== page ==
Fun on the beach

Published : Oct 10, 2008 00:00 IST

AS Deccan Boat cleaved through the serene, commingled waters of the Bay of Bengal and the Buckingham Canal, a beautiful stretch of rolling sand dunes loomed into view.

There were a few stone-benches that faced the sea on the sand, and a little distance away were mangroves and a few palmyra trees. As the boat beached gently into the shallow waters, C. Krishnamoorthy jumped ashore, proudly pointed to the beach, and said, We just call this The Island. Just see if there is a single piece of paper lying on the beach. It was spotlessly clean, and total silence prevailed on The Island.

Yet on weekends and other holidays, this stretch of 20 acres (one acre is 0.4 hectare) comes alive with several hundreds of townspeople from Chennai or Puducherry. They loll on the sands under tents, play beach volleyball or some innovative game, listen to music or just enjoy being alone. Children ride on inflated banana boats with legs dangling outside; they love tumbling into the waters and being rescued. Youngsters go wave-running on water-scooters or do kayaking. There are pedal boats and row boats.

This is Mudaliarkuppams Rain Drop Boat House and its island, about 92 km from Chennai or 30 km from Mamallapuram, on the East Coast Road to Puducherry. It was inaugurated in May 2003, and until March 2007 business was dull. It now throbs with tourists and weekenders.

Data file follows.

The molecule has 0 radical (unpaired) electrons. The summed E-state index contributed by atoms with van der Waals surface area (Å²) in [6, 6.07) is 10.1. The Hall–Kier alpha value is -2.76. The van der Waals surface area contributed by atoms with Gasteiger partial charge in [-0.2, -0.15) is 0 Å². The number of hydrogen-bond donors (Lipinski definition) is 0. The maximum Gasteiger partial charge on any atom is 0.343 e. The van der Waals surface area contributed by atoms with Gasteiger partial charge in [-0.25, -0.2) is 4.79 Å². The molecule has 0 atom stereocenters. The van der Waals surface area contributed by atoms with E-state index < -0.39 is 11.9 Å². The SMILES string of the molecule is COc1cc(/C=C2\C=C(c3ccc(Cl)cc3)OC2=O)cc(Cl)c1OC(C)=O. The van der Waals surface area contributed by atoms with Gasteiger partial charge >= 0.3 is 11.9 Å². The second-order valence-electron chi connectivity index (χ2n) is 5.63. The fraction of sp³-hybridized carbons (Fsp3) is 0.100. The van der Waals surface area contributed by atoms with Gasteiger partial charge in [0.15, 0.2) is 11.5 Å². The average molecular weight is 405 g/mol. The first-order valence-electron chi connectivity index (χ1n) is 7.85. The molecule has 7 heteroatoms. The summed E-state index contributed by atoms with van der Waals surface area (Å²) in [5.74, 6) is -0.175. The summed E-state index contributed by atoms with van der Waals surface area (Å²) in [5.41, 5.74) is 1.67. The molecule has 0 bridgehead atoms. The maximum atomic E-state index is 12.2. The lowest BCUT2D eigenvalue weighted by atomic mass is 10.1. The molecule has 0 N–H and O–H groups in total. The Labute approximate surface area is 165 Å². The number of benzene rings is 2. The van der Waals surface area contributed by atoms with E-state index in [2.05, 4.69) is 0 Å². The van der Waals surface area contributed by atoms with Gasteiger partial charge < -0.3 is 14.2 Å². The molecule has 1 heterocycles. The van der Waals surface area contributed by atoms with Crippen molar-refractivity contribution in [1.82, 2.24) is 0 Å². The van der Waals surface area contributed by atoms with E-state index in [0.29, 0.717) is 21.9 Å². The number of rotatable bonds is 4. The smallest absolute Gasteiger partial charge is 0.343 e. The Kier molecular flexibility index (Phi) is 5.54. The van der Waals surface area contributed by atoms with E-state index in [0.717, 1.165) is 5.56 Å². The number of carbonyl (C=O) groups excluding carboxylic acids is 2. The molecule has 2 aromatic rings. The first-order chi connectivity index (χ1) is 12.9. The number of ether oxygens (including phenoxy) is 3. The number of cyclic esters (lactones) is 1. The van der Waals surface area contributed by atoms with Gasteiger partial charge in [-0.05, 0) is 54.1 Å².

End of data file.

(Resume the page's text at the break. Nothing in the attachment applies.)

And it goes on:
The Rain Drop Boat House at Mudaliarkuppam is a success story, said T.K. Nandagopal, Regional Manager (Chennai), Tamil Nadu Tourism Development Corporation (TTDC). People want a change from their mechanical life. Mudaliarkuppam is an ideal picnic spot. There are no facilities for overnight stay there.

A customer liked the Rain Drop Boat House so much that he held the engagement of his daughter aboard four boats tied together as a platform. There were priests to chant the mantras, and nagaswaram players and thavil drummers too on the boats. Another executive celebrated the birthday of his daughters in boats, with festoons, buntings, balloons et al.

Be it Nandagopal or Krishnamoorthy, manager-in-charge of the Rain Drop Boat House, or Samikannu, the cook, or the boat operators, all attribute its success to M. Rajaram.

After Rajaram took over as the Managing Director of the TTDC in July 2007, he organised a boat race on August 15, which was given wide publicity. Tourists started arriving. The introduction of high-speed, steerable water-scooters, powered by Yamaha motors, attracted even more people.

Another boat race, held in coordination with the Madras Boat Club on May 11, 2008, set the tills really jingling. The turnover in 2003-04 was only Rs.60,000. It shot up to Rs.18.5 lakh, with a profit of Rs.4 lakh, in 2007-08. We expect a turnover of Rs.35 lakh in 2008-09, said Nandagopal.

Most visitors are those who live in apartment complexes in West Mambalam, Anna Nagar, Tiruvanmiyur and Adyar in Chennai. They bring their food and music systems and head for The Island in boats. To those who want to angle, the Boat House provides fishing tackles.

Drinking and smoking are taboo on The Island.T.S. Subramanian
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